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The Haul: Future of the Left's Travels with Myself and Another

85. Future of the Left – Travels with Myself and Another LP – 4AD, 2009 – $15

Future of the Left's Travels with Myself and Another

Have MP3 album leaks ruined the excitement of the official release date? Most would say yes, since hearing the music for the first time is more tantalizing than ripping open the packaging to extract its already familiar contents, but my experience with Future of the Left’s sophomore album, Travels with Myself and Another, argues otherwise. I’d only dabbled with Mclusky (a mistake I’ve since rectified) and completely missed Future of the Left’s 2007 excellent debut, Curses, but overwhelmingly positive word-of-mouth caused me to check out the early leak of Travels. The sarcastic AC/DC bombast/catharsis of “Arming Eritrea” immediately suggested that this would be one hell of a record, a hypothesis proven accurate over twelve lean, brutal, and funny cuts, and in turn, I kept a close eye on its pending release.

Sure enough, I headed out to Newbury Comics to grab the album on its official release, opting against any other purchases so I could give this fresh wax a few dedicated spins. Hearing the massive rhythm section of “You Need Satan More Than He Needs You” blare though another rainy summer day in Boston made the song sound like a two-ton anvil, focusing my attention on previously overlooked backend songs like “Stand by Your Manatee” and the dinosaur rock of “Yin/Post-Yin” pulled the album together as a whole, and hearing the acoustic introduction of “Lapsed Catholics” transition into its throttling electric riff on my home stereo gave the juxtaposition new depth. Reading the lyric sheet was similarly revelatory, cluing me in that “I know my own worth / I’m an adult / I’m an adult,” which was quoted on numerous blogs as a great line, was actually “And then I don’t / And then I don’t.” Whereas I previously anticipated that Travels would rank among my favorite albums of the year, hearing the record in a focused listening environment after making an occasion to pick it up solidified its spot in my top five, if not top overall.

I’ve since caught Future of the Left live twice, picked up a t-shirt and a copy of Curses on LP at the first show, put the 3CD edition of McLuskyism on my shopping list, and scoured eBay for vinyl copies of Mclusky’s Do Dallas and The Difference Between Me and You Is that I’m Not on Fire. I stress all of this rampant consumerism in part because FOTL singer Andy Falkous has been vocal in his disappointment of advance leaks and listeners’ sense of entitlement with regard to free music*, but in my case, Travels’ early leak was my gateway to unfettered Falkous fandom. I can understand being frustrated about an early mix or an unmastered copy of an album being leaked, since that messes with people’s initial impression of an album, but advance leaks are a near certainty for any major release. The key is for the music to match, if not exceed the listener’s expectations, a task Future of the Left blew off the table. If the transition between the old era of release date excitement to the new epoch is essentially “I’m running out to buy this album to find out if it’s as good as I hoped” turning into “I’m running out to buy this album because it’s as good as I hoped,” well, that’s progress. It should encourage artists to make great, consistent albums, not singles backed with filler. If any up-and-comers need an intro course on what makes a great album, I suggest running out and buying Future of the Left’s Travels with Myself and Another.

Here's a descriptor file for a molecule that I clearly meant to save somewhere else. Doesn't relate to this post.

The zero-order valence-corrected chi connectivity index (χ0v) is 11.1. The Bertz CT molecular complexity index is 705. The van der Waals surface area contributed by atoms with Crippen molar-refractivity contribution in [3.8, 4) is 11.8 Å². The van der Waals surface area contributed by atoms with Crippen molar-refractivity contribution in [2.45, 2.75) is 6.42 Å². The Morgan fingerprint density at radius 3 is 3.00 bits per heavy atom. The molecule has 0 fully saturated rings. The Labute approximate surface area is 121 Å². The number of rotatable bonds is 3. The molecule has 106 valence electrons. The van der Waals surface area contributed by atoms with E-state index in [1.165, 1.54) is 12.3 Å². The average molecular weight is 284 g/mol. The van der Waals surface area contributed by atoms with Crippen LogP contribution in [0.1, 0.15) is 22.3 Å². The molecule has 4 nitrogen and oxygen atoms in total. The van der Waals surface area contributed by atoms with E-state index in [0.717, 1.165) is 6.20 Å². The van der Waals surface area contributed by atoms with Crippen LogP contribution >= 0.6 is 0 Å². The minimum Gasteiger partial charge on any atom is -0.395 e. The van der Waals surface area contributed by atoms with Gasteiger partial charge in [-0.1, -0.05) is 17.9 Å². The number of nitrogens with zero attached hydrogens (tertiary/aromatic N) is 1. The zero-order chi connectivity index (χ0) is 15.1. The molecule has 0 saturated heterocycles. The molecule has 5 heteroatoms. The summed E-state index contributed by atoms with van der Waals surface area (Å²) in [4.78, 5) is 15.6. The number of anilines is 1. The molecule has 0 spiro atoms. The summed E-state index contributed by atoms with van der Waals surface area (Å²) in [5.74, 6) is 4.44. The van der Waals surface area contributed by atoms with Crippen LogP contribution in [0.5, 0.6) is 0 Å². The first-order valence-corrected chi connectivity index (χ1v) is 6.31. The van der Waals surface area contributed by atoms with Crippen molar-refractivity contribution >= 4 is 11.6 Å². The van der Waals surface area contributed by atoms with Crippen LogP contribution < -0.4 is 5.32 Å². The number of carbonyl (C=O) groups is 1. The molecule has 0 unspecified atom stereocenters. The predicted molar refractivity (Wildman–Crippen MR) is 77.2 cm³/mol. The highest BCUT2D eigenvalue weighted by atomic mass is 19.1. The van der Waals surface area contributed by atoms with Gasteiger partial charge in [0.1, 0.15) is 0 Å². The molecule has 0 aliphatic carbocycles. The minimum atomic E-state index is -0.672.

* I completely agree with Falkous’s hatred of the sense of entitlement among contemporary listeners for purely free music, but people with an “I’ll support the artist” ethic (like myself) still exist in this culture. The filesharing era created a class of listeners liable to brag about how they’ve never purchased a record but “own” thousands of albums on an external hard drive. Perhaps Falkous’s anti-leak rant is one way to address that class’s false sense of entitlement, but my logic is that advanced leaks can help create new fans, like myself, and fighting an unchanging tide might cause more damage than it’s worth (e.g. Metallica and Napster).